The former UFC light heavyweight champion, who was scheduled to meet current champion Daniel Cormier in the main event at T-Mobile Arena in Las Vegas, was pulled Wednesday night due to a potential violation in a USADA drug test administered on June 16.
In a hastily arranged Las Vegas press conference, UFC president Dana White indicated that a new opponent for Cormier hasn't been ruled out.
"Maybe someone will pop up and fight Cormier at the last minute," White said. "Stranger things have happened."
UFC Vice President of Athlete Health and Performance Jeff Novitzky noted in a statement that Jones has yet been declared guilty of the allegations, but, given the proximity of the company receiving the results and the fight itself, there wasn't time to conduct a review, thus necessitating the fight cancelation.
"The UFC was notified tonight that the U.S. Anti-Doping Agency has informed Jon Jones of a potential anti-doping policy violation stemming from an out-of-competition sample collection on June 16, 2016," Novitzky said. "USADA, an independent administrator of the anti-doping policy, will handle results management and appropriate adjudication of this case. It is important to note that under the UFC anti-doping policy, there is a full, fair legal review process that is afforded to all athletes before any sanctions are imposed. However, because Jones was scheduled to fight Cormier this coming Saturday, July 9 in Vegas, there is insufficient time for a full review before the scheduled bout, and therefore the bout has been removed from the fight card.
White, who was eating dinner at Mandalay Bay when he got the news, said he does not know for which substance Jones allegedly popped, and that he had not yet spoken to Jones or any of his representatives.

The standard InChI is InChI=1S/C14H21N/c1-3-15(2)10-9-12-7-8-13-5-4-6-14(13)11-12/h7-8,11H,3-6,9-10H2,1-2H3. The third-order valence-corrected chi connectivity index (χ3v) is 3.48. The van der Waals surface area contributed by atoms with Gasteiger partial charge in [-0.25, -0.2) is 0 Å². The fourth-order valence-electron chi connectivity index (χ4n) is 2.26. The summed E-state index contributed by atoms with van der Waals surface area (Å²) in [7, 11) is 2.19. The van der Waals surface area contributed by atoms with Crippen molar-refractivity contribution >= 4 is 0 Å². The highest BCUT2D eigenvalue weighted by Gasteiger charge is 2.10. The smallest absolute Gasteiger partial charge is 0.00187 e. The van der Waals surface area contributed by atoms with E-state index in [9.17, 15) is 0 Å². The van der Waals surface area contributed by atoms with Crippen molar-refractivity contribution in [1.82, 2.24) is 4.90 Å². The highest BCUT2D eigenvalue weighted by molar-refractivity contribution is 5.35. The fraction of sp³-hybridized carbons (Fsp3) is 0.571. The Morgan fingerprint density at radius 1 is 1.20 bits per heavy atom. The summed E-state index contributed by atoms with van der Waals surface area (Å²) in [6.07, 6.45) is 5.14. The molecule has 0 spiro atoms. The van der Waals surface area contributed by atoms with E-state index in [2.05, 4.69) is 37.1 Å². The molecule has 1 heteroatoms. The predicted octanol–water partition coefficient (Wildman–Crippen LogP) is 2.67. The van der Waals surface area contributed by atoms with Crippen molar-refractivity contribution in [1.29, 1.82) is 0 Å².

"I don't know," White said. "Obviously, he has the chance to prove himself innocent before being called guilty. But if it's true, super disappointing."
White expressed sympathy for Cormier, who could end up without an opponent after a tough training camp.
"This is devastating for Daniel Cormier," White said. "Not only mentally and physically, he just went through a camp, and financially, this pay-per-view is trending to be massive, and he shares in that revenue. He's devastated."
Despite losing a main event of this magnitude, White say he stands by the UFC's decision to stick with the implement USADA's independent drug testing program.
"No, this is the way it should be," White said. "We have the best program in all of sports and this is how it should be."
This is the third time in four attempts to match up Jones and Cormier that the bout has fallen out. They were originally scheduled to meet at UFC 178, but Jones pulled out due to a leg injury. They were rescheduled for UFC 182, which Jones won via unanimous decision.
Jones was stripped of the title following an April, 2015 hit-and-run incident in Albuquerque, N.M., and Cormier won the vacant title in his absence. When Jones was reinstated this spring, he was scheduled to meet Cormier for the title at UFC 197; this time, Cormier had to pull out due to a shin injury. Jones instead defeated Ovince Saint Preux and the bout was rescheduled for UFC 200.
White wouldn't comment on whether he'll make a fifth attempt at the fight, particularly Jones could face a long suspension due to the USADA violation.
"I don't know, we have to see how everything goes down," White said. "Jones might get two years for this, you know? We'll see."